Schedule Modification of drying rate to Decrease The drying time of juvenile Tectona grandis L. wood


  • Alexander Berrocal
  • Roger Moya Escuela de Ingeniería Forestal Instituto Tecnológico de Costa Rica Cartago,
  • Brian Bond
  • Maria Rodriguez-Solis
  • Freddy Munoz
  • Diego Perez


kiln drying, energy consumption, Dry-bulb temperature, wet-bulb temperature, wood drying


The authors investigated modifying schedules to increase the drying rate (DR) and reduce the total drying time for Tectona grandis L. wood from juvenile plantations. The initial MC ranged from 92 to 115%. A conventional teak schedule was used as the basis for developing two faster drying schedules and for comparison.  The modifications resulted in a reduction in drying time from 125 to 105 hours, a 16% energy savings and less than 1% MC variation in dried lumber; however, this change caused a slight decrease in wood quality. The relationship between the DR, the lumber's MC, and drying time was modeled. As expected, the dry-bulb temperature and wet-bulb depression had the greatest influence on DR; however, an inflexion point was found in the relationship between DR and MC at a 40% MC for all three drying schedules. The inflection point indicates when diffusion becomes the primary driving force of moisture movement, therby llimiting the DR, and indicating when the kiln conditions should be accelerated to minimize the total drying time.  DRhour should remain over 0.5%/hour (high value for tropical species) for the first 72 hours (3 days), until the lumber reaches 40% MC and then be lowered to 0.5%/hour until drying is completed.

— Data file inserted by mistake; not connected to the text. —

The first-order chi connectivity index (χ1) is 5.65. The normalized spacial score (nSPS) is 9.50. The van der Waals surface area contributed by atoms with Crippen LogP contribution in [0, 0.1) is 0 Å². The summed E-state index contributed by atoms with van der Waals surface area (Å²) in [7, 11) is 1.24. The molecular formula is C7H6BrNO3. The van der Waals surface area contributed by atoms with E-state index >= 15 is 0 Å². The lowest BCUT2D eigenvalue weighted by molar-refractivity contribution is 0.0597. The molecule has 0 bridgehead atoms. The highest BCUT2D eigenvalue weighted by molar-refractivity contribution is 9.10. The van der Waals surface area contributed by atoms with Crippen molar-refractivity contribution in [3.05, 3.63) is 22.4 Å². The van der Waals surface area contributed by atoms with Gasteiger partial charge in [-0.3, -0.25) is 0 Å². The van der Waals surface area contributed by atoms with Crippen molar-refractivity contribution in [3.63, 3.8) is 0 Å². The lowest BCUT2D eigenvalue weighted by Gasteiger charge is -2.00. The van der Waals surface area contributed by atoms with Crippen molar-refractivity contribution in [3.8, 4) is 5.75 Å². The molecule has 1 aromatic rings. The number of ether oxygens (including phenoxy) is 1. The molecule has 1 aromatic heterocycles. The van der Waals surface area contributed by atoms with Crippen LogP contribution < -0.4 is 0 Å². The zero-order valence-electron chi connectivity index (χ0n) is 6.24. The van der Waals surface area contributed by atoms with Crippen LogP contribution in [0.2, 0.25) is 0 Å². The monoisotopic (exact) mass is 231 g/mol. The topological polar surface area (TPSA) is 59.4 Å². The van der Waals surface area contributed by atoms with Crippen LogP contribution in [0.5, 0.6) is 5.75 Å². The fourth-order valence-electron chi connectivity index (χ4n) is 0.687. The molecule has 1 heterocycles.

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Research Contributions